The results of Turkey’s regional elections of 29 March 2009 were ambiguous, with no definite winner in the southeast. The ruling AKP got 38.34% and the Kurdish DTP, 37.4%. Both are major players in shaping Kurdish policies, and this result can be interpreted as a call for cooperation in the region, and between Ankara and the southeastern provinces. Though vital for improving the economic situation, attracting public and international investments, and finding common political solutions for the Kurdish question, the AKP has ignored the DTP, and Ankara continues to neglect the DTP-run municipalities. During the AKP’s reign, since 2002, important steps toward granting more rights to Kurds have been undertaken, for example, the 24-hour state channel TRT 6 in Kurdish, launched on 1 January 2009. However, these policies remain incomplete since there are no constitutional changes fully guaranteeing the use of languages other than Turkish in broadcasting and educationread more

 

Poverty Reduction Through Private Sector Development in Georgia: Policy, Practice and Perspectives (pp. 307-316)

by Vladimer Papava

This paper deals with the experience gained in the area of poverty reduction and private sector development in Georgia. The Economic Development and Poverty reduction Programme approved by the President of Georgia in 2003 has never been implemented because the Georgian Government had neither the will nor the ability to launch its implementation. During the Presidential and Parliamentary elections in 2008, the Government’s electoral slogan was “An Integrated Georgia Without Poverty!”  Unfortunately, however, even this slogan did not prepare the grounds for the Government to develop a more-or-less complete poverty reduction programme.  The post-revolution Government was not always consistent in its endeavours to support private sector employment programmes. Very often its steps were populist rather than practical.  Poverty reduction may be achieved as a result of co-ordinated efforts of the government and the private sector: however, this kind of co-ordination requires the active involvement of trade unions and civil societyread more

 

Comment

The Merging of Russia’s Regions as Applied Nationality Policy: A Suggested Rationale (pp. 317-323)
by Matthew Derrick

The policy of ukrupnenie (“merging”), which combines multiple federal subjects of the Russian Federation into unified, enlarged political-territorial units, is the latest phase in the Kremlin’s bid to restore central authority over its internal periphery. To date, this policy has reduced the number of Russia’s regions from 89 to 83, and more mergers are slated for the future. Vladimir Putin, along with the Russophone press, states that ukrupnenie is intended to reduce the severe interregional socio-economic inequalities in Russia by linking poorer regions to wealthier neighbors. This article refutes this stated rationale. In the process of analyzing mergers that have already taken place and those that are planned for the future, it is asserted that ukrupnenie in fact should be viewed as part of Moscow’s nationality policy, in turn a de facto continuation of Soviet nationality policyread more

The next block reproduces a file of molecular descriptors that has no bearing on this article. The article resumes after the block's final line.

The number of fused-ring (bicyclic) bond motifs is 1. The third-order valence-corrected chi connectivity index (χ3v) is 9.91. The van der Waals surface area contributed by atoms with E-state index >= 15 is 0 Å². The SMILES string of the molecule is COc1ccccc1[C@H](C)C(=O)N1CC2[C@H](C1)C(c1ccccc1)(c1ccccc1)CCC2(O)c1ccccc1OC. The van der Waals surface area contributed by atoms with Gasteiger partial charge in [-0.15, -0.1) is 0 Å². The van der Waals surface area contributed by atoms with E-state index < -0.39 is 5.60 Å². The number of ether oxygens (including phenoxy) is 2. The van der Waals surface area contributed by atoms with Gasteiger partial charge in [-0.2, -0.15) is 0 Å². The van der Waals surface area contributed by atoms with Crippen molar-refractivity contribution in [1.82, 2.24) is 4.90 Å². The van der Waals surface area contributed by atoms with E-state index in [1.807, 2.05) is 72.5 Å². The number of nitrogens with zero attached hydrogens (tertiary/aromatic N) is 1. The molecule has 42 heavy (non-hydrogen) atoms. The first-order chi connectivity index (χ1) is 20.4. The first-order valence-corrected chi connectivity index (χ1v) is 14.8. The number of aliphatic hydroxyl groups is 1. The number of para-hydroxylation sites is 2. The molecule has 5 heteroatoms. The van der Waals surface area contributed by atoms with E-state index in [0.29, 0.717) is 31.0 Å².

Book Review

“China’s Energy Geopolitics: The Shanghai Cooperation Organization and Central Asia” by Thrassy N. Marketos (pp. 324-325)
Review by Jan Künzl

Since 1993, China has been a net importer of oil. With its unparalleled economic growth over the past two decades, it developed a huge hunger for resources to sustain its industrial production. Taking a glance at the interrelation between the economic growth and the legitimacy of the Chinese communist regime, it becomes obvious: securing resource flows is a highly political issue. In his book China’s Energy Geopolitics: The Shanghai Cooperation Organization and Central Asia, Thrassy N. Marketos places Beijing’s energy problem in the broader framework of its geopolitical situation in relation to the Central Eurasian states as well as Russia and the USAread more

 

Interview

“Widespread discontent in Russia may well lead to further resentment towards groups of Caucasian origin” (pp. 326-330)
Interview with Katerina Strani, Researcher, Greek Parliament

How currently attractive is Russia for job seekers/migrant workers from the Caucasus (and other ex-Soviet republics)?

According to official statistics, Russia is the second-largest immigration country after the USA, with over 160,000 migrants annually. As the largest, most industrialized country and the most dynamic economy of all the former soviet states, Russia is certainly more attractive for job seekers from those areas, at least in principle. In Moscow, for instance, salaries can be from 5 to 15 times higher than in some CIS countries, with the exception maybe of Kazakhstan. However, it all depends on three crucial factors: firstly, the immigrant’s country of origin, secondly, the host city and thirdly, the job sought and the skills requiredread more